Lizzie and The Makers Ride the Storm of “Bottle” and Songs on ‘Dear Onda Wahl’

Videos by American Songwriter

Videos by American Songwriter

“Bottle” was written during a drunken, sad night. It popped into Lizzie Edwards’s head and was something she quickly recorded on her phone for later retrieval. Passing it along to Lizzie and The Makers bandmate guitarist Greg McMullen for help with the arrangement, “Bottle” became one piece of the band’s second album Dear Onda Wahl

“While driving from Austin to Houston a couple of years ago post SXSW showcases, we found ourselves in tornado country and the warning you hear at the beginning of the song is a clip of what is broadcast over the radio when a Tornado is coming,” shares Edwards of the opening sampling on the track. “I feel like I can by a tornado or hurricane sometimes, so it felt appropriate to intro this particular song.”

Edwards adds, “The chorus is really about being a woman in the rock/blues genre and in music and the word in general.”

“Bottle” embodied the drunken night you’d soon like to forget—or not—elevated by a sense of displacement in refrain of Well I hope I have a bottle at home I’ve done a lot of drinking but my mind won’t quit thinking / The thoughts of this world leave me cold… through a nod to James Brown’s “It’s a Man’s Man’s World”  with Tell me how, darlin’ how, do you make it as a woman or a girl.

Lizzie and The Makers (l to r) Lizzie Edwards, Steve Williams, Brett Bass, Rob Clores, and Greg McMullen. (Photo: Shervin Lainez)

Dear Onda Wahl is as much about empowerment as it is about showing vulnerabilities and complexities that need clearance in life from the howling rocker “Lover By Proxy”and the enchanted blues of “Mermaid,” inspired by a friend who considered herself the sea-like creature and drawn to Rockaway Beach in New York to the brooding “Magic River,” and soul-tinged title track on a more epic, seven-minute closing of “Mojo Hand,” featuring a more ghoulish, forest-ridden video.

Produced by The Cure guitarist Reeves Gabrels, who worked with David Bowie on Tin Machine from 1987 through 1999, and Mario McNulty (Prince, David Bowie), Dear Onda Wahl is another space in time from the 2018 EP Meanwhile to the 2015 debut Fire from the Heart of Man, for Lizzie and The Makers, made up of Edwards and McMullen, along with bassist Brett Bass (Gregg Allman, Bernie Worrell), drummer Steve Williams (Sadé, Digable Planets), and keyboardist Rob Clores (Black Crowes, John Popper Band).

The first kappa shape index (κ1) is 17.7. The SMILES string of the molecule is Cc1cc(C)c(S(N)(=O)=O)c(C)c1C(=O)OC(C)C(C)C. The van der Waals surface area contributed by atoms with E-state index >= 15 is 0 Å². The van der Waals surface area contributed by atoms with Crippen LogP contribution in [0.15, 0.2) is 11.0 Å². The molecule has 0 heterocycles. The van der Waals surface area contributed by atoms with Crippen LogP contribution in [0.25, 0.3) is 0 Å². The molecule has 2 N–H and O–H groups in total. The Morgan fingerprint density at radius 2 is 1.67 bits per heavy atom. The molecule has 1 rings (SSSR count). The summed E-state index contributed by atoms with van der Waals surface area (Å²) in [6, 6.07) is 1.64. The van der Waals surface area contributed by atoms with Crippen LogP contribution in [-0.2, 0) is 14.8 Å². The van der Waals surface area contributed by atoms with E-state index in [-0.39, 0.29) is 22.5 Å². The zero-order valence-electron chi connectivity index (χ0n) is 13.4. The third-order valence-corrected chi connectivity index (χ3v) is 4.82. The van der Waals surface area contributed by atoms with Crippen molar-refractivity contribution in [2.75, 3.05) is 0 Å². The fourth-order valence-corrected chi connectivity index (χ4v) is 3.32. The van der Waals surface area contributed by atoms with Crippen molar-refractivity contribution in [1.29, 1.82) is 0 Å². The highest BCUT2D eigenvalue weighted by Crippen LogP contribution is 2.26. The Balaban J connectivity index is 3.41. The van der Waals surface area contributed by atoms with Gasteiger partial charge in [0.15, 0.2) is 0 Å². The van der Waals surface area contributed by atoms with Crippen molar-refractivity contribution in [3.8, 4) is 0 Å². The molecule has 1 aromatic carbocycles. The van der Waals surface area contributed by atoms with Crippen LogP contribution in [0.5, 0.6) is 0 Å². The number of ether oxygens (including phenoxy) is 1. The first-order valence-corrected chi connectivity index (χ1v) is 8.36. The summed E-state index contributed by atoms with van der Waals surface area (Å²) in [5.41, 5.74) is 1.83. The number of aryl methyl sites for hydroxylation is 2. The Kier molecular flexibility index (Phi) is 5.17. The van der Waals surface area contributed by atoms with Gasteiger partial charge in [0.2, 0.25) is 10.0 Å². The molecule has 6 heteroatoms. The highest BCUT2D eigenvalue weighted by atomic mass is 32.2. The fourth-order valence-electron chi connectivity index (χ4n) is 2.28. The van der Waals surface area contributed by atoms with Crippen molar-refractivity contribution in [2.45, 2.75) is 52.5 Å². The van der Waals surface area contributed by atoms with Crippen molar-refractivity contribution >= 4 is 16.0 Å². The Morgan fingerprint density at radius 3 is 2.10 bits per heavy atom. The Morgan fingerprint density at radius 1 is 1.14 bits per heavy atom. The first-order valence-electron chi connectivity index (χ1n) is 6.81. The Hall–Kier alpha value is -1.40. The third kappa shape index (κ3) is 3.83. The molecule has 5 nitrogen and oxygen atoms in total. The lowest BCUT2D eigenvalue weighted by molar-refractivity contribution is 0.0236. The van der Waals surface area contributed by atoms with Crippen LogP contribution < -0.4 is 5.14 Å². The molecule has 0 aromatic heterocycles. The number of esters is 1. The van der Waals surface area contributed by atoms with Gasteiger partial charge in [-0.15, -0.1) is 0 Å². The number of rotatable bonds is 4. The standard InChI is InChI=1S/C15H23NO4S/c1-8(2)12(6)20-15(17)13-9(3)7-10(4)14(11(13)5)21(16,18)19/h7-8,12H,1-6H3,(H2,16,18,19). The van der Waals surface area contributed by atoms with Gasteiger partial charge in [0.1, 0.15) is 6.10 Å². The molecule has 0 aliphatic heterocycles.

Between Edward and McMullen, songs are written as they arrived over the past five years. “We never really sit down to write a full album,” says Edward of the album which initially started with songs dating back to 2016. “We just kind of write stuff as it comes to us, and then once we have enough songs, we’re ready to put the album together.”

She adds, “Some of them happened in 2016, but a lot of them we just blew through in the space of one week. It’s definitely organic, and somehow they all fit together, even though it happened over a few years.”

Working with Gabrels and McNulty invigorated the album in a way Edwards could never imagine. “They already liked what we were doing, so it wasn’t a situation where they had us rewrite anything or change anything,” says Edwards. “They just added details that enhanced what we were already doing, so we were able to really still be true to our voices as songwriters. They just kind of sprinkled some extra seasoning on it, so to speak. They really helped us push the boundaries we were already wanting to push but were maybe a little insecure about.”

For Lizzie and The Makers, everything, every song, is from the mood. “Maybe our mood is the friend kind of oscillating between lamenting things that didn’t work out and feeling empowered, by being authentic and learning from the things that didn’t work out, ” says Edwards, “or learning from things that don’t make us happy.”

The past year has helped Edwards refocus on music. Always working various jobs to support the music, she’s looking at it as more of a front hustle than a side one. 

“I was working all these jobs to support my music but not realizing how much they were detracting from me being a musician,” shares Edwards. “Having the ability this past year to really explore having the time to write and practice and play, I really became more confident as a musician and more ambitious… if we can make it through this year, we can make it through anything.”

Edwards adds that living through the pandemic has only made her stronger and more fierce around the music.

“I’m not going to give up or anything,” she says. “I’m just going to charge ahead, even stronger than before.”

Photos: Shervin Lainez

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